The recipes of three chefs for a vegetarian Christmas

This year, your advocacy has paid off. For the first time, your family has agreed to enjoy a vegetarian meal at Christmas. However, cooking without animal products is not boring and arouses curiosity. The test with Google. In recent weeks, the recipes of vegetarian foie gras » you hate vegetarian party meal » climb to the top of search engine trends.

In order not to disappoint your guests and fight prejudice against meat-free menus, three chefs specializing in vegetable cuisine share their recipe ideas.

Creamy carrot barley, virgin citrus sauce, by Manon Fleury

Just 31 years old, Manon Fleury is one of the leading chefs of her generation. She at Mermoz and Le Perchoir in Paris, where she officiated, she managed to impose a gastronomic menu 100 % vegetables. I came to it quite naturallyshe says, thanks to my education. We ate a lot of vegetable at home. As I progressed as a chef, I naturally wanted to decentralize animal protein. There is such a diversity of grains, fruits, vegetables, seaweed… »

Even today, vegetable cuisine suffers from prejudices, even in the world of gastronomy. We see it as healthy cooking, not gourmet or festive »says the chef. Commonplaces that you explain with history bourgeois » French kitchen: Importance was given to animal protein, a sign of wealth. Vegetables and grains were associated with the cooking of the poor. »

The plant, he assures, can however be as refined as the animal. It just takes creativity. » To convince his guests of the benefits of vegetables, the chef recommends working the ceremony » : For the holidays, what people want to see is a dish they’re not used to, that’s aesthetically pleasing, and that looks like it’s spent time in the kitchen. » A vegetable millefeuille, for example, or a barley risotto. It’s a cereal we don’t cook every day, which takes time. It’s comforting and throws on the plate at the same time. »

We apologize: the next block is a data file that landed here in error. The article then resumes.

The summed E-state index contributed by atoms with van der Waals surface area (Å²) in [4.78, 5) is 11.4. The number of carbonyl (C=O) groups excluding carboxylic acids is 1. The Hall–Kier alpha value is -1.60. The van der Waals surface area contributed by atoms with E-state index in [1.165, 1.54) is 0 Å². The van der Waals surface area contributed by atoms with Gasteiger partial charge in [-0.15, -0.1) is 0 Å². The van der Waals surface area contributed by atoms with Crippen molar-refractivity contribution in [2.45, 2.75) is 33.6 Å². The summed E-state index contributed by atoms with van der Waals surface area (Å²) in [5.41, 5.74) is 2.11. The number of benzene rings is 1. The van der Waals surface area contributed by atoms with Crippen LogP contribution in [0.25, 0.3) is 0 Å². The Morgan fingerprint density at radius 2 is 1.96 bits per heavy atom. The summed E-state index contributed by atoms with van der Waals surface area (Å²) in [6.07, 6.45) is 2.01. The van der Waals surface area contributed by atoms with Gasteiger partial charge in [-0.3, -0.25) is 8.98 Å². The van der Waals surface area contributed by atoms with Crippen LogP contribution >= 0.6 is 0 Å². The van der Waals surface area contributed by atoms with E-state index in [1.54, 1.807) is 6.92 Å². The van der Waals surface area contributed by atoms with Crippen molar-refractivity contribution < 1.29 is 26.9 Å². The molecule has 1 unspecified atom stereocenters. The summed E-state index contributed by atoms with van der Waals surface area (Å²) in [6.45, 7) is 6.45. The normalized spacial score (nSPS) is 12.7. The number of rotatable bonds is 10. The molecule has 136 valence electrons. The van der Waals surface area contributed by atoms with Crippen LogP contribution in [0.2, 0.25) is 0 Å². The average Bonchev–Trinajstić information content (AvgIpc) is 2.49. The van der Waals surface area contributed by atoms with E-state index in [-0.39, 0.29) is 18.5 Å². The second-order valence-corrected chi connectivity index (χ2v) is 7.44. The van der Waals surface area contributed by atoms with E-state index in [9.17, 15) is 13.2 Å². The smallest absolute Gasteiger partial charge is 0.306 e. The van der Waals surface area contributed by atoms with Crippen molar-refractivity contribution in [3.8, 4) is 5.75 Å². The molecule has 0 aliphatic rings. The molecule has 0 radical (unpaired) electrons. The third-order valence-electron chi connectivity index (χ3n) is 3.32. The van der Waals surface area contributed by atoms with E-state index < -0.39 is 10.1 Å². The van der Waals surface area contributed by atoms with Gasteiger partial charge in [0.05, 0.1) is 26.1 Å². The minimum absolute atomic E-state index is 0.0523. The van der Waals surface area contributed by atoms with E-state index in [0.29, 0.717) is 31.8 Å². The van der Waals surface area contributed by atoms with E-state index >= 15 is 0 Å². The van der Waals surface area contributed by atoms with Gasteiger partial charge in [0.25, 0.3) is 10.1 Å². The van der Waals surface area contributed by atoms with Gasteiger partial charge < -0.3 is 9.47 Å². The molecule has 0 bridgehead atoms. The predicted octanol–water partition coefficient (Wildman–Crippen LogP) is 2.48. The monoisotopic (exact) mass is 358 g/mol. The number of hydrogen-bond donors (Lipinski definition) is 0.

Creamy carrot barley, virgin citrus sauce, by Manon Fleury. © Pauline Goublin

Manon Fleury’s recipe: creamy carrot barley, virgin citrus sauce (from her book Cereals)

Preparation time : 40 minutes

Grain Soaking Time: Minimum 2 hours, ideally 12 hours

Cooking time : 20 minutes

Ingredients (for six people):

– 500 grams of pearl barley

– 1 liter of water

– 1 kg of carrots

– 100 grams of hazelnuts

– 2 carrots (for the sauce)

– 1 orange

– 1 lemon

– 1/2 bunch of flat leaf parsley

– A few nasturtium flowers (optional)

– Salt and pepper

The day before : soak the barley in abundant water at room temperature for twelve hours.

Cooking barley: drain the barley and rinse it. Put it in a saucepan with cold water and simmer gently for ten minutes. Salt at the end of cooking. When the barley is cooked, cover it, away from the heat, to let it finish swelling.

Carrot puree: peel, wash and finely chop the carrots. Put them in a saucepan with water up to their height. Cover and cook over low heat for fifteen minutes. Uncover and continue cooking for five minutes. Check the cooking with the tip of a knife: if the carrots are tender you can remove them from the heat, otherwise continue cooking for a few minutes. Mix the still hot carrots with a little of their cooking water. You should get a smooth puree. If not, you can add a little more water. Adjust the seasoning and set aside.

virgin sauce: Toast the hazelnuts in a fan oven at 150°C for about eight minutes. Let them cool then chop them roughly. Rinse and peel the carrots and make a nice brunoise. Using a knife, peel the raw orange and lemon, then make supremes and cut these wedges into cubes. You can mix the two citrus fruits. Clean the parsley and slice it thinly, keeping aside a few chopped leaves for garnish. Mix the citrus fruits, carrots, hazelnuts and chopped parsley and season.

Creamy barley: In a saucepan, heat some mashed carrots over low heat. Then add a little barley and mix the two elements to obtain a creamy texture of the risotto. Adjust seasoning if needed.

Dressage: serve the barley cream piping hot in bowls or bowls. Add a little virgin sauce, a little chopped parsley and possibly a few nasturtium flower petals.

Roasted squash, tahini sauce and onion pickles, by Lucie Berthier